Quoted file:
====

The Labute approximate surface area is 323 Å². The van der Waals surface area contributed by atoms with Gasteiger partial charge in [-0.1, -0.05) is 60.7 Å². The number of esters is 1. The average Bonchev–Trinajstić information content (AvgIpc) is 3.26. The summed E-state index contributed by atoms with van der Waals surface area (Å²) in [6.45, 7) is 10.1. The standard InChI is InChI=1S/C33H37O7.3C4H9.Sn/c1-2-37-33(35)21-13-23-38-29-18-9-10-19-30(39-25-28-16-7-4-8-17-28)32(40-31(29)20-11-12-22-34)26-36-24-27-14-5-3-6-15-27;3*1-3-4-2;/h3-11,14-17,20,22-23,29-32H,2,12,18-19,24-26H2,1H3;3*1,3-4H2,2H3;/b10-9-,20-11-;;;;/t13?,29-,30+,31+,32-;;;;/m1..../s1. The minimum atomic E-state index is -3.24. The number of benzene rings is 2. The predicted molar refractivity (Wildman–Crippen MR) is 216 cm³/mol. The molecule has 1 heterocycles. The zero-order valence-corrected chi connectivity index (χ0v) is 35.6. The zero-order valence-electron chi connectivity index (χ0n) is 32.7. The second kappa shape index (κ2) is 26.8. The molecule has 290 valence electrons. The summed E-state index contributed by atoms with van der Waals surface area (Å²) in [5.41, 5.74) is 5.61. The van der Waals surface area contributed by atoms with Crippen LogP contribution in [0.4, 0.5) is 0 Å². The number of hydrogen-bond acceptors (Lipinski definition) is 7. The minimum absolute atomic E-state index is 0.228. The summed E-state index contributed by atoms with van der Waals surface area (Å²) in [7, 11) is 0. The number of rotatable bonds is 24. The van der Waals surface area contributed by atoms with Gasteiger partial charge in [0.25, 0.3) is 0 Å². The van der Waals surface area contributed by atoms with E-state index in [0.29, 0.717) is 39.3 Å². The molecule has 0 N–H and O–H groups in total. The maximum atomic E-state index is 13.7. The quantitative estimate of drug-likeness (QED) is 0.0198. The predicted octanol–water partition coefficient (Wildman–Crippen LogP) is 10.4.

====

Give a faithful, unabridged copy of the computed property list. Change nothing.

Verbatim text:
The Labute approximate surface area is 323 Å². The van der Waals surface area contributed by atoms with Gasteiger partial charge in [-0.1, -0.05) is 60.7 Å². The number of esters is 1. The average Bonchev–Trinajstić information content (AvgIpc) is 3.26. The summed E-state index contributed by atoms with van der Waals surface area (Å²) in [6.45, 7) is 10.1. The standard InChI is InChI=1S/C33H37O7.3C4H9.Sn/c1-2-37-33(35)21-13-23-38-29-18-9-10-19-30(39-25-28-16-7-4-8-17-28)32(40-31(29)20-11-12-22-34)26-36-24-27-14-5-3-6-15-27;3*1-3-4-2;/h3-11,14-17,20,22-23,29-32H,2,12,18-19,24-26H2,1H3;3*1,3-4H2,2H3;/b10-9-,20-11-;;;;/t13?,29-,30+,31+,32-;;;;/m1..../s1. The minimum atomic E-state index is -3.24. The number of benzene rings is 2. The predicted molar refractivity (Wildman–Crippen MR) is 216 cm³/mol. The molecule has 1 heterocycles. The zero-order valence-corrected chi connectivity index (χ0v) is 35.6. The zero-order valence-electron chi connectivity index (χ0n) is 32.7. The second kappa shape index (κ2) is 26.8. The molecule has 290 valence electrons. The summed E-state index contributed by atoms with van der Waals surface area (Å²) in [5.41, 5.74) is 5.61. The van der Waals surface area contributed by atoms with Crippen LogP contribution in [0.4, 0.5) is 0 Å². The number of hydrogen-bond acceptors (Lipinski definition) is 7. The minimum absolute atomic E-state index is 0.228. The summed E-state index contributed by atoms with van der Waals surface area (Å²) in [7, 11) is 0. The number of rotatable bonds is 24. The van der Waals surface area contributed by atoms with Gasteiger partial charge in [0.25, 0.3) is 0 Å². The van der Waals surface area contributed by atoms with E-state index in [0.29, 0.717) is 39.3 Å². The molecule has 0 N–H and O–H groups in total. The maximum atomic E-state index is 13.7. The quantitative estimate of drug-likeness (QED) is 0.0198. The predicted octanol–water partition coefficient (Wildman–Crippen LogP) is 10.4.